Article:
Carrier Evolution XIII: Turbulent Post-WW II years

Evolution of aircraft carriers XIII: The turbulent post-WW II years

Thirteenth article in a series by Scot MacDonald. Reprinted with permission Naval Aviation News, October 1963 pp. 64-68.

There has been a spectacular advance in aircraft design technology.  The transition from propellor-driven aircraft to jet power has been fast.  We are now undergoing another evolution from subsonic to supersonic speeds at higher altitudes…By modernisation we have utilised our assets of World War II Essex class carriers to the maximum.  This has been a military necessity in order to maintain an acceptable degree of combat readiness economically in about half the time required for new construction.  Carrier modernisation has been pushed vigorously.—ADML  Arleigh Burke USN, CNO, 1957.

The post-WW II era was one of dynamic change.  The aircraft carriers reflected that change with many modifications designed to equip them to operate the most modern aircraft capable of delivering nuclear weapons and launching guided missiles.

Technological developments were making the Essex class obsolescent.  On 4 June 1947, the Chief of Naval Operations approved new aircraft carrier characteristics to be incorporated in an improvement program titled Project 27A.  This was the first of a series of modernisation efforts to modify the Essex carriers to meet changing operating requirements.

USS Oriskany (CV-34) was the first of the Essex class carriers modernised under Project 27A.  She entered New York Naval Shipyard in October 1947. At spaced intervals, she was followed by Essex (CV-9), Wasp (CV-18), Kearsarge (CV-33), Lake Champlain (CV-39), Bennington (CV-20), Yorktown (CV-10), Randolph (CV15), and Hornet (CV-12).  These programs were conducted at Puget Sound and Newport News, in addition to the New York Navy Yard.  The Hornet, last to be modernised under 27A, left the New York yard in October 1953.

The principal changes involved in the 27A project were directed toward a capability of operating aircraft of up to 40,000 pounds gross weight.  The H4-1 catapults were removed and H-8s installed, permitting the launching of considerably heavier aircraft than the carrier had been capable of during the war years.  The flight decks were strengthened and the five-inch guns on the flight deck were removed to decrease topside weight, to provide more deck space for parking planes, and to increase safety aspects of the landing area.  A special weapon capability was given the last six of the nine carriers modernised under this project.  Elevator capacities and dimensions were increased to accommodate heavier planes.

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USS Essex in her original WW II-era layout.

Jet provisions

And special provisions for jet aircraft were installed—such as jet blast deflectors, increased fuel capacity, as well as some modern jet fuel mixers.

Three of the ready rooms for pilots in these carriers were moved down below the hangar deck, relocating them from spaces directly under the flight deck.  This increased pilot comfort and provided better protection.  To get the equipment-laden pilots up to the flight deck, an escalator was installed abreast the island.  This provided a single route for pilots manning their planes; it prevented confusion from ship’s company rushing up the normal access routes to man battle stations.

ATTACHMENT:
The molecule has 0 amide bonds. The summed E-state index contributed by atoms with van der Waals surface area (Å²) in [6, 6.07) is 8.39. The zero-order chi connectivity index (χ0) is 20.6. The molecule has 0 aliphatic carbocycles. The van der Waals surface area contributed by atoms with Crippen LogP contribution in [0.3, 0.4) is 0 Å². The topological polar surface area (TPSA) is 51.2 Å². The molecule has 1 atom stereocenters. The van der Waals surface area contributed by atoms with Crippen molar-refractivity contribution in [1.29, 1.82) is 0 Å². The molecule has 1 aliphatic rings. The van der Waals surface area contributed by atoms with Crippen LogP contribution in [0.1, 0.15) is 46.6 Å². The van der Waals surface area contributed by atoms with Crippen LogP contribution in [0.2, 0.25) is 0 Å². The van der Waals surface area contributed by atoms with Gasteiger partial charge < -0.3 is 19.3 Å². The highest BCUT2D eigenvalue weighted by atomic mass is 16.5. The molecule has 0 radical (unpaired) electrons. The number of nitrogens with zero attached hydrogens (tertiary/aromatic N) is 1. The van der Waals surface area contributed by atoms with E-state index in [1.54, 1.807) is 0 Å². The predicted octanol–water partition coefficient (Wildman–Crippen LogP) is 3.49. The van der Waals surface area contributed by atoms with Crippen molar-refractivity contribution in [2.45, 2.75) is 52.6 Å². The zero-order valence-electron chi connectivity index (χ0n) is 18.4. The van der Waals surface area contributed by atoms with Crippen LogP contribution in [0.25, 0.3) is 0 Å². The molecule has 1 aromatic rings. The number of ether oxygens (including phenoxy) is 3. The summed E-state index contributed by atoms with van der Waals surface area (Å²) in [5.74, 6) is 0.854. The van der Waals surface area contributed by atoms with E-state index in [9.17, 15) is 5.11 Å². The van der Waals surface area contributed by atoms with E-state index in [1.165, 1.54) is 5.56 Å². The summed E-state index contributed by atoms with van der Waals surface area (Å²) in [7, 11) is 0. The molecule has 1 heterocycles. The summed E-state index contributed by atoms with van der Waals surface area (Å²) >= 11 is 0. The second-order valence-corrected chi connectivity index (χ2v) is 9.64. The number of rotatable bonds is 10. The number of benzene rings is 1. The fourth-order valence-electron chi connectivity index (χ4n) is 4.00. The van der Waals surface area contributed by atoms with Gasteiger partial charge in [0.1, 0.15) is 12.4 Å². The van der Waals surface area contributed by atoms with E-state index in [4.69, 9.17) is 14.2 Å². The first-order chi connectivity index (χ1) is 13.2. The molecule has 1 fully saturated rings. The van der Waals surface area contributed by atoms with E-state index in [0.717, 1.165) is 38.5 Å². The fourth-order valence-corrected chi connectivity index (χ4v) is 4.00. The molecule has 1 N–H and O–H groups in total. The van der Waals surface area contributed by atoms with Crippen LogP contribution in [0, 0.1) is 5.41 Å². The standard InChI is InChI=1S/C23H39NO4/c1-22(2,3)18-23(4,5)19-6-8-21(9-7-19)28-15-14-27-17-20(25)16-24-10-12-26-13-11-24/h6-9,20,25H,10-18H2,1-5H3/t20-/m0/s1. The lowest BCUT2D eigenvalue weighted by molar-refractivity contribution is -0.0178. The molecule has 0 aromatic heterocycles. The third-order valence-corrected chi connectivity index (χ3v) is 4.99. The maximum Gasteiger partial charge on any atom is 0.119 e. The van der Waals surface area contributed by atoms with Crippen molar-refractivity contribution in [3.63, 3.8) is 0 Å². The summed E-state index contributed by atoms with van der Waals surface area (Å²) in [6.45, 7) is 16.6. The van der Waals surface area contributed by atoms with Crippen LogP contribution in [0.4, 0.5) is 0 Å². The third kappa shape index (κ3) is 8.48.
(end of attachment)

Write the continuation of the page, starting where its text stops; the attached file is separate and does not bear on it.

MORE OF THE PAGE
In April 1947, Franklin D.  Roosevelt (FDR) entered the yards on Ship Improvement Program No.  1, which provided her with a special weapon capability.  Her sister ships, the battle carriers Midway and Coral Sea, followed.  This program was also extended to the Oriskany, Essex and Wasp, which had not received the capability under 27A.

First USN jet deck landing

Almost a year before the FDR entered the yards, the first U.S.  testing of the adaptability of jets to shipboard operations were conducted aboard, on July 21, 1946.  Successful landings and takeoffs in an FD-1 Phantom were made by LCDR  James J.  Davidson.

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The Deck Landing Mirror, another British invention (left, as fitted in Melbourne), was gyro-stabilised for pitch and adjustable in height and glide path angle for different aircraft. The USN-developed Fresnel Lens (right) was similarly stabilised and gave pilots a similar-looking display, but it was entirely self-contained, requiring no external source lights. The RN (and RAN) dispensed with the Landing Signals Officer with the advent of the Mirror, but the USN retained that person and the RAN later followed the USN.

The Navy continued to experiment with heavier aircraft launchings from carrier decks.  In March 1948, carrier suitability of the FJ-1 Fury jet fighters was tested on board the Boxer (CV-21) off San Diego.  A number of takeoffs and landings were made by CMDR Evan Aurand and LCDR  R.  M.  Elder of Fighter Squadron 5A.  The following month, CMDR  T.  D.  Davis and LCDR  J. P.  Wheatley made JATO takeoffs in P2V Neptunes from the deck of the Coral Sea off Norfolk.  This was the first carrier launching of planes of this size and weight.

Jet squadron CARQUALs

It was inevitable, then, that the Navy would introduce all-jet squadrons to carrier operations.  On 5 May 1948, Fighter Squadron 17-A, equipped with 16 FH-1 Phantoms, became the first carrier-qualified jet squadron in the U.S.  Navy.  It took three days of operations to do it, but all squadron pilots, in addition to Commander Air Group 17, qualified on the USS Saipan (CVL-48), with a minimum of eight landings and takeoffs each.